Whatever the obsession, anything that drives a person into extreme social isolation - even if its an extreme passion - becomes a risk more than an asset.

Unexpected Connections To Autism

According to research, the absolute truth and rule-based cognitive style of many individuals with autism may be at the root of their many social struggles.  

People not formally identified with autism may exhibit these struggles as well. Therefore, when low-level autistic traits are present in an individual, these may be the root cause of another manifested condition or personal struggle (for me, it was anorexia). 

My brain manages money and food in a very similar way.  Upon closer examination, I can see the same rigid rules continually trying to impose themselves on my art. 

When the outside world is overwhelming due to my hypersensitivity, I retreat and create abstract worlds to toy with.  I gain a false sense of control creating rule-based systems while daydreaming.  Some of these worlds have enriched my life.  Some of these worlds have been terrifying and full of paranoia.  All of these worlds have been in my head.  And music is an occasional byproduct.

As a consequence of these insights, my aim is to raise awareness of systemizing psychology.  It could be used for further research.  It could also be applied in a variety of settings, whether formal therapy or book clubs using bibliotherapy.

Are You an Extreme Systemizer?

A quick test was designed to help you answer this question.  However, I think this test is gender-biased.  While using it for my master's thesis, I started doubting its peer-reviewed validity. As more people have taken it and shown me their results, I don't agree with it.  I think it should be re-written. 

You can take it for your own insight, and if you would like to send me a screenshot of your results, you can help me gather more thoughts about its validity.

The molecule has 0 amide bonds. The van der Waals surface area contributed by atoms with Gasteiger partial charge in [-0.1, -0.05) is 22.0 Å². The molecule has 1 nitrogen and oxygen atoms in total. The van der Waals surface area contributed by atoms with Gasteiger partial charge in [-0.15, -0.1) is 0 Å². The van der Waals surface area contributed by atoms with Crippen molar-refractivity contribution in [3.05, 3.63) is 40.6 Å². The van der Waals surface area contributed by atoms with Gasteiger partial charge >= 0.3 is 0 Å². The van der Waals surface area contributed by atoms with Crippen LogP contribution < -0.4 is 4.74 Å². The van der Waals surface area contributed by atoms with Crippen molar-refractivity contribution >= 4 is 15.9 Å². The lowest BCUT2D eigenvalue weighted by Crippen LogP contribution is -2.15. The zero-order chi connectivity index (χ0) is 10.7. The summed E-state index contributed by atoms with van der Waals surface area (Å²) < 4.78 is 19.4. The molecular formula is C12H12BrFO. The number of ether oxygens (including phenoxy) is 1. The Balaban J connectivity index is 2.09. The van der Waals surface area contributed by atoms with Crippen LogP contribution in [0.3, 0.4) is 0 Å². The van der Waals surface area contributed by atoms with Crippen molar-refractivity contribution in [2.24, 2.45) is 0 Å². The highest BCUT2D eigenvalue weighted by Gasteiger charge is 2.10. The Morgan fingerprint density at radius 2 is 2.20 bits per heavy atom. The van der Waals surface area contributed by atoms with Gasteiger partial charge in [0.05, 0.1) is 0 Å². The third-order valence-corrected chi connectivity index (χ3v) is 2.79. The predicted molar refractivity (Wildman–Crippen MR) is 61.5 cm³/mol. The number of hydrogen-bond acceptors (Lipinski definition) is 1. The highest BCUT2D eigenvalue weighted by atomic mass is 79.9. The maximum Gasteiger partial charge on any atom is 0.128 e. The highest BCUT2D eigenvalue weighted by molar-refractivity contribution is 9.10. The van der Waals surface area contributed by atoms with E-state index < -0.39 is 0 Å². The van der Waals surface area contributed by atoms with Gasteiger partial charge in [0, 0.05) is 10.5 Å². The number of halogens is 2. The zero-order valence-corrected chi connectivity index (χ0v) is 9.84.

Here is a link to the test.

Please send your results in a screenshot to savvyhistory (at) gmail.com

All results will be kept anonymous.

The types of scores resulting from this survey range from 0-54 for empathizing and 0-56 for systemizing. Different numeric thresholds assign you to different locations on a graph where these two scores come together. Five brain-types are inferred depending on where your point is on the graph. Individuals can be balanced between systemizing and empathizing (Type B), lean towards empathizing (Type E) or lean towards systemizing (Type S). Other results include extreme empathizing (Extreme E) and extreme systemizing (Extreme S).

The EQ and SQ brain-types are a beneficial method for describing major and minor differences in overall behavior.

As I informally study the role of systemizing in the lives of those who run creative businesses, I hope to include interviews on this site in order to learn about the role of creativity and systemizing in mastering money and mental wellness. 

Do you think of yourself as an extreme systemizer or empathizer?  Do you think it is possible to be both?